For example, to set the MLD version to version 2 on interface ge-0/0/2:

Enabling Immediate Leave

By default, when a switch with MLD snooping enabled receives an MLD leave report on a member interface, it waits for hosts on the interface to respond to MLD group-specific queries to determine whether there still are hosts on the interface interested in receiving the group multicast traffic. If the switch does not see any membership reports for the group within a set interval of time, it removes the interface’s group membership from the multicast forwarding table and stops forwarding multicast traffic for the group to the interface.

You can decrease the leave latency created by this default behavior by enabling immediate leave on a VLAN.

When you enable immediate leave on a VLAN, host tracking is also enabled, allowing the switch to keep track of the hosts on a interface that have joined a multicast group. When the switch receives a leave report from the last member of the group, it immediately stops forwarding traffic to the interface and does not wait for the interface group membership to time out.

Immediate leave is supported for both MLD version 1 (MLDv1) and MLDv2. However, with MLDv1, we recommend that you configure immediate leave only when there is only one MLD host on an interface. In MLDv1, only one host on a interface sends a membership report in response to a group-specifc query—any other interested hosts suppress their reports. This report-suppression feature means that the switch only knows about one interested host at any given time.

To enable immediate leave on a VLAN:

Configuring an Interface as a Multicast-Router Interface

When MLD snooping is enabled on a switch, the switch determines which interfaces face a multicast router by monitoring interfaces for MLD queries or Protocol Independent Multicast (PIM) updates. If the switch receives these messages on an interface, it adds the interface to its multicast forwarding table as a multicast-router interface.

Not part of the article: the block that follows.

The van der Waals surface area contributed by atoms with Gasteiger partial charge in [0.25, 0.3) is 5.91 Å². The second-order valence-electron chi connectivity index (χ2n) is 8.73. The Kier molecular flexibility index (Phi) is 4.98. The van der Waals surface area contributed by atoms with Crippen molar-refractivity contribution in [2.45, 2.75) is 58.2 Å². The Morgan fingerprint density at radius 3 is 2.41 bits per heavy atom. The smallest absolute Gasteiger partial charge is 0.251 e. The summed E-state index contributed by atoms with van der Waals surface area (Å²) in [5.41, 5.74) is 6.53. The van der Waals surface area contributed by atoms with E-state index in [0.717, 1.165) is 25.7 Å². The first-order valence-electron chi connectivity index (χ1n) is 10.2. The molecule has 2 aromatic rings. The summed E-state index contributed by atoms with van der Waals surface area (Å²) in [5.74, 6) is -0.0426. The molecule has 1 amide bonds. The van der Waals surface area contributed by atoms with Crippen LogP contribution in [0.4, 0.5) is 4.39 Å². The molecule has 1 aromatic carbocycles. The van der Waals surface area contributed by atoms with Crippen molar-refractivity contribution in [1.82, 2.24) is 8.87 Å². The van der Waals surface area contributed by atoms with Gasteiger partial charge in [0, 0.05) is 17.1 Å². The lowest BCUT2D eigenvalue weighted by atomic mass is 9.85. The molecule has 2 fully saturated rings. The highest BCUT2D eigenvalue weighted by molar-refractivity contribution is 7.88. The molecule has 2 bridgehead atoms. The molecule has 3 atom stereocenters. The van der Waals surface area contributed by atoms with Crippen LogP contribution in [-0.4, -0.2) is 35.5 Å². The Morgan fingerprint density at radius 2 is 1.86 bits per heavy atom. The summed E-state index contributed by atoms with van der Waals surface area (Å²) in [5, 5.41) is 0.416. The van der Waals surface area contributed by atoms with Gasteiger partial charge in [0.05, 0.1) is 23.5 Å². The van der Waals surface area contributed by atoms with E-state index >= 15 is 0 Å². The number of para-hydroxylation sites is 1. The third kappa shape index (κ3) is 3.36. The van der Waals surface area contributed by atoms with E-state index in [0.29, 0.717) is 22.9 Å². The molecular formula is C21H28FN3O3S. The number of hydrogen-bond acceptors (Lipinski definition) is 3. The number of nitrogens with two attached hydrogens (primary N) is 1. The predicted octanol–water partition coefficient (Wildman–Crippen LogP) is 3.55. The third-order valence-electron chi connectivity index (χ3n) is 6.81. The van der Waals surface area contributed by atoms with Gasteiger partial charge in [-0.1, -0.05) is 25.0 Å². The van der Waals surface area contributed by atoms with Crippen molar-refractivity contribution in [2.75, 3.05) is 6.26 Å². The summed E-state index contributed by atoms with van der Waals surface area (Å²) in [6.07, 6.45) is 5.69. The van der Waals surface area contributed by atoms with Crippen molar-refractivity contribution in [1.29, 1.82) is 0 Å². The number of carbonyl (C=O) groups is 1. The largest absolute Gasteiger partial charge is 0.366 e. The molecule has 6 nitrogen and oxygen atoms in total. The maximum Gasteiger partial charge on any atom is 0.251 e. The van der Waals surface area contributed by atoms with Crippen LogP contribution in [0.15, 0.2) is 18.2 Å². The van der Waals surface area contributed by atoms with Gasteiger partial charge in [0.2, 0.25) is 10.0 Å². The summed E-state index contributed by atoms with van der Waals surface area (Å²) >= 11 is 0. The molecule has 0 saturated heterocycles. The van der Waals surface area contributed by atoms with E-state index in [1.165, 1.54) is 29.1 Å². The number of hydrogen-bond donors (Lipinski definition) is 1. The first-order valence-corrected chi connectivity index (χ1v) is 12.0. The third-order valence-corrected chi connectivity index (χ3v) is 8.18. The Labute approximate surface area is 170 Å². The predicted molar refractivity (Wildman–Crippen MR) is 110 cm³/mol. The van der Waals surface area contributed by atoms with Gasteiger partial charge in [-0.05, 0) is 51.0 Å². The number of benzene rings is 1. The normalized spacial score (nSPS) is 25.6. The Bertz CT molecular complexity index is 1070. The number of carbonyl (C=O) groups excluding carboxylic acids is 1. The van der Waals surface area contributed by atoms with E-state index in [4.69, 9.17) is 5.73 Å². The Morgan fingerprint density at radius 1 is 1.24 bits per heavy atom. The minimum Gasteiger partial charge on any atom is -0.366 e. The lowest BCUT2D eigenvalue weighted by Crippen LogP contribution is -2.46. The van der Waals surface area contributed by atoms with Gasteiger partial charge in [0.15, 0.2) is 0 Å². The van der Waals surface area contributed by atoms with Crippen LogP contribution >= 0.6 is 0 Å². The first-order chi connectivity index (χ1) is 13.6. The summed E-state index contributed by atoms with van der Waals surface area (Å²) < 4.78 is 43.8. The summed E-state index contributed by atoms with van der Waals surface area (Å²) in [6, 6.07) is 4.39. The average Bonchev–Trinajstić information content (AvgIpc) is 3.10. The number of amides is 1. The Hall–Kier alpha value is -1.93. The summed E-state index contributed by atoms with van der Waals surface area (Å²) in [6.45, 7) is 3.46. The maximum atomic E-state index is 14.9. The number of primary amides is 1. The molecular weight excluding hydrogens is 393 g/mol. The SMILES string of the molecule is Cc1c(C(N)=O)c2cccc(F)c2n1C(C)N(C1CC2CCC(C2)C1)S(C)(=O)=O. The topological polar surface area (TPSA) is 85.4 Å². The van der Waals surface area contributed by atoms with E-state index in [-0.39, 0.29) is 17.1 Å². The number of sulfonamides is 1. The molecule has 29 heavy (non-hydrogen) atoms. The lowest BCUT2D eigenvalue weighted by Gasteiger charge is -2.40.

In addition to dynamically learned interfaces, the multicast forwarding table can include interfaces that you explicitly configure to be multicast router interfaces. Unlike the table entries for dynamically learned interfaces, table entries for statically configured interfaces are not subject to aging and deletion from the forwarding table.

Examples of when you might want to configure a static multicast-router interface include:

  • You have an unusual network configuration that prevents MLD snooping from reliably learning about a multicast-router interface through monitoring MLD queries or PIM updates.

  • Your implementation does not require an MLD querier.

  • You have a stable topology and want to avoid the delay the dynamic learning process entails.

To configure an interface as a static multicast-router interface:

For example, to configure ge-0/0/5.0 as a multicast-router interface for VLAN employee:

Configuring Static Group Membership on an Interface

To determine how to forward multicast packets, a switch with MLD snooping enabled maintains a multicast forwarding table containing a list of host interfaces that have interested listeners for a specific multicast group. The switch learns which host interfaces to add or delete from this table by examining MLD membership reports as they arrive on interfaces on which MLD snooping is enabled.

In addition to such dynamically learned interfaces, the multicast forwarding table can include interfaces that you statically configure to be members of multicast groups. When you configure a static group interface, the switch adds the interface to the forwarding table as a host interface for the group. Unlike an entry for a dynamically learned interface, a static interface entry is not subject to aging and deletion from the forwarding table.

Examples of when you might want to configure static group membership on an interface include:

  • You want to simulate an attached multicast receiver for testing purposes.

  • The interface has receivers that cannot send MLD membership reports.